By Greg Stobart
It was the question Andre Villas-Boas was asked incessantly last season. Are Tottenham a one-man team? Could you cope without Gareth Bale?
Now the north London club have to find the answer. So many times last season Bale would earn Spurs vital points with a stroke of genius, often late on in games as he almost dragged the team to a top-four finish.
Following the Welshman’s world-record €100 million move to Real Madrid, Tottenham can no longer use their get out of jail free card, can no longer afford to rely on the ‘give it to Gareth’ tactic.
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Seven internationals have arrived at White Hart Lane during a summer window in which they broke their transfer record three times.
Roberto Soldado, Erik Lamela, Paulinho, Christian Eriksen, Nacer Chadli, Etienne Capoue and Vlad Chiriches will have to settle quickly if Spurs are to achieve a top-four finish - but they have a far stronger squad than last season, regardless of Bale’s departure.
The onus will be on Soldado to replace Bale’s 21 league goals last season and the Spanish striker has started well in London, scoring from the penalty spot against both Crystal Palace and Swansea.
But the fact that in their three games so far this season Tottenham have yet to score from open play indicates the need to provide Soldado with service. The 28-year-old scored all 24 of his La Liga goals for Valencia last term from inside the penalty area and is not the kind of player who will create something out of nothing.
Soldado needs team-mates who can pick him out in the box, and that is why the signings of Eriksen and Lamela will be so crucial to Tottenham this season.
Villas-Boas boasts one of the most powerful and solid central midfields in the league in the form of Paulinho, Capoue, Sandro and Dembele, but to open up opponents - especially at home - he will turn to Eriksen or Lewis Holtby as a central playmaker.
Eriksen established a reputation for moments of brilliance but also a tendency to drift in and out of games. His record, however, of 13 goals and 23 assists in all competitions for Ajax last season points to a player who can make a difference in the final third.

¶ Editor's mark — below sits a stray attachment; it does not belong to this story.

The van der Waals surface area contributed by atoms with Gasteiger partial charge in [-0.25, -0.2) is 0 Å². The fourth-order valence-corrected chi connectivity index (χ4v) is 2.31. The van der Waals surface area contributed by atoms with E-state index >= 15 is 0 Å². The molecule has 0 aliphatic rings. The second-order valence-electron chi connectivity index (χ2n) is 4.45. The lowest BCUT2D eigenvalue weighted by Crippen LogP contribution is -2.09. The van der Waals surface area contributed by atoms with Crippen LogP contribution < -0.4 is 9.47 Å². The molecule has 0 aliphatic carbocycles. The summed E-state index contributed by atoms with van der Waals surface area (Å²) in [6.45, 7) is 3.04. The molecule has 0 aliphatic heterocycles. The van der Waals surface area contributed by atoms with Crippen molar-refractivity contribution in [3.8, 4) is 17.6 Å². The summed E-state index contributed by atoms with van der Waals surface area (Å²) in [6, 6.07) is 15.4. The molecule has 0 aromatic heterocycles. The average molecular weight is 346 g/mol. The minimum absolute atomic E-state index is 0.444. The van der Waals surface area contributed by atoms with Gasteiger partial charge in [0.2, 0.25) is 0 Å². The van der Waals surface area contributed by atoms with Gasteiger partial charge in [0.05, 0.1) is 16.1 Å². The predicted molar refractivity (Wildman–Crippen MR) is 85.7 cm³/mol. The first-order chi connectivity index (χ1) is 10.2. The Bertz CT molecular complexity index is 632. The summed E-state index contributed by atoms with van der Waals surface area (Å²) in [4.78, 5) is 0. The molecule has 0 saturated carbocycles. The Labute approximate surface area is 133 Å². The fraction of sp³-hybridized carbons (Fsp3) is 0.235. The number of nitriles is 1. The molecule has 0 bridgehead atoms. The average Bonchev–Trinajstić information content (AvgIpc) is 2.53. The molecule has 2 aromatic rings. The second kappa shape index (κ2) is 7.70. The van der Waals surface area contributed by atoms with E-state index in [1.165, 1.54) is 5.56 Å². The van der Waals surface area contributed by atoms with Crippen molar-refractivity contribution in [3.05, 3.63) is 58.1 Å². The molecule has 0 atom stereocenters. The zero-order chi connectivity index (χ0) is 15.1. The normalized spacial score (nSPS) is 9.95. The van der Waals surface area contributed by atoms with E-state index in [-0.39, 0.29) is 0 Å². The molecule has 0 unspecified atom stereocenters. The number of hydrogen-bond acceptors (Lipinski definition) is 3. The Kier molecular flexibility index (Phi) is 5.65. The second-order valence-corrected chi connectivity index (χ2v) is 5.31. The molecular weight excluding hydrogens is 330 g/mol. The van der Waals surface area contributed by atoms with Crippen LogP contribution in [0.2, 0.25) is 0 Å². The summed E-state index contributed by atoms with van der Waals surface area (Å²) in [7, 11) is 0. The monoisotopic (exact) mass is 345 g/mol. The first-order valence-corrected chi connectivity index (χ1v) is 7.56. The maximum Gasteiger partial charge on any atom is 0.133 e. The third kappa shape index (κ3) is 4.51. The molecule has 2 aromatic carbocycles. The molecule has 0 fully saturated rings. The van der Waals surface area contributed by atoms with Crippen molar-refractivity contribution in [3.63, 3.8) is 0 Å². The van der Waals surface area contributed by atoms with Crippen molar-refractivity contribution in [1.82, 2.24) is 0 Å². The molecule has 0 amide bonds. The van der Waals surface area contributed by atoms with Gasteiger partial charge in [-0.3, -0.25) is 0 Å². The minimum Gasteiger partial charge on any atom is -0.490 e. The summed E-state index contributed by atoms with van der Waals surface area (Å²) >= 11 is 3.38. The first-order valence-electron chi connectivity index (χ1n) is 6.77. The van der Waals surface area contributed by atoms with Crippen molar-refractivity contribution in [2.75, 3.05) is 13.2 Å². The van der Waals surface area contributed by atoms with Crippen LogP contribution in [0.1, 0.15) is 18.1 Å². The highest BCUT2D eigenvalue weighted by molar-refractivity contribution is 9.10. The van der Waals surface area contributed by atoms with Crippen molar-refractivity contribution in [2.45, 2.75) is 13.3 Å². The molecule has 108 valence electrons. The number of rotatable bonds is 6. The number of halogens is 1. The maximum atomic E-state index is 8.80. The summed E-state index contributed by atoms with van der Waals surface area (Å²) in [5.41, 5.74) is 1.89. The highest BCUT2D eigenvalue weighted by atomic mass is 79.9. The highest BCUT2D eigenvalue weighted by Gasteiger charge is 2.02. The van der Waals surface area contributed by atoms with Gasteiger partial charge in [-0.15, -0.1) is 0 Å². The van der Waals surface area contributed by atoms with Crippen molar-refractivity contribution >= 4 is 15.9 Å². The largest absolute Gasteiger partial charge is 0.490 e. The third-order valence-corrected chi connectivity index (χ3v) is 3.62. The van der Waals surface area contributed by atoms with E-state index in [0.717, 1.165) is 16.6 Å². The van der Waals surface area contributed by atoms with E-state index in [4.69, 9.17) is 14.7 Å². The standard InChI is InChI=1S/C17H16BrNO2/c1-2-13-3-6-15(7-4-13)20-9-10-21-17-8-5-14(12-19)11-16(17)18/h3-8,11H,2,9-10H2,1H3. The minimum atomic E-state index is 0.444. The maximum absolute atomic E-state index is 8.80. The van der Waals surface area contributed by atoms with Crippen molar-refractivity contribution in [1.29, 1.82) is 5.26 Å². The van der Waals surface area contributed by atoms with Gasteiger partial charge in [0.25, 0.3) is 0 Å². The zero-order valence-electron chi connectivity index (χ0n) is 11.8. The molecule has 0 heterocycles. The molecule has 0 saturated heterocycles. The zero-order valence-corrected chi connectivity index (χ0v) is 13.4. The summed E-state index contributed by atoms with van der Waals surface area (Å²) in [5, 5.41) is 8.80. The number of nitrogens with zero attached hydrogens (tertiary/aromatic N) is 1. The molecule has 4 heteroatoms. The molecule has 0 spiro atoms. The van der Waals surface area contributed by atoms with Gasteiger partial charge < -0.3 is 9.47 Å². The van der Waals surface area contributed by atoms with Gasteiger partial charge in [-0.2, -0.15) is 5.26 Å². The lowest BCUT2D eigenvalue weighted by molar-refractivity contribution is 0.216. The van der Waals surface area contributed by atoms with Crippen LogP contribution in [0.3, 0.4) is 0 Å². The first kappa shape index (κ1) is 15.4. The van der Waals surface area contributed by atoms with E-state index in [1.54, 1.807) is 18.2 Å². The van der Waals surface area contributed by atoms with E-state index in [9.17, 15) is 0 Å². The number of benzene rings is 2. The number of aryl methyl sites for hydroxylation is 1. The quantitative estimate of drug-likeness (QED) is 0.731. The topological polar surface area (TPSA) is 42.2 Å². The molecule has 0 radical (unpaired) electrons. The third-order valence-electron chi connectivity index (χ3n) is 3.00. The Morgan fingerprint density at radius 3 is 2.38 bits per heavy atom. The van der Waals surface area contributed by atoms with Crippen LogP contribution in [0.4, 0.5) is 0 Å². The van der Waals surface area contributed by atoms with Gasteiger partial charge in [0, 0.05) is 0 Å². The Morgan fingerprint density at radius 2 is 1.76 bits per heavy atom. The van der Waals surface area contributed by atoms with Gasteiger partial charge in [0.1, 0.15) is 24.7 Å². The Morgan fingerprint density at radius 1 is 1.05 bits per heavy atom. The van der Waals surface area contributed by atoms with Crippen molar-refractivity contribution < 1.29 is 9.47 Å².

Spurs will look to get Eriksen in between the lines, providing ammunition for Soldado and linking up with Lamela, who will take up the role on the right that was originally planned for Bale in Villas-Boas’ 4-3-3/4-2-3-1 system.
Lamela, the left-footed Argentine star, will be expected to provide the stardust because even though he lacks the explosive physical power of Bale, he has the natural ability to destroy defenders.
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Lamela has a habit of looking to bend the ball into the far corner in a manner that scouts have compared to Robin van Persie in his early days, while the 21-year-old is also comfortable drifting in to a traditional No.10 position.
He will try to dribble at defenders, disrupting their organisation and also creating room for right-back Kyle Walker to overlap and deliver crosses for Soldado.
On the other flank, Andros Townsend can provide natural width and early crosses, although Villas-Boas may opt to play either Chadli or Eriksen in this role as inverted wingers.
The problem then, however, would be a lack of natural width and a reliance on two full-backs who have great stamina but are unreliable on the ball in the final third and have significant defensive deficiencies.
With Bale gone, other players will have to take more responsibility and there is a strong argument to say that, on paper at least, Tottenham are in a better position to launch a challenge than they were last season and even a spate of injuries need not spell disaster.
Paulinho will provide goals from midfield with his box-to-box drive but the key for Spurs will be how their new attacking triumvirate of Soldado, Lamela and Eriksen can combine.
Between the three of them, they should have the eye for a pass, dribbling ability and ruthlessness in front of goal to compensate for the loss of the most expensive footballer in history.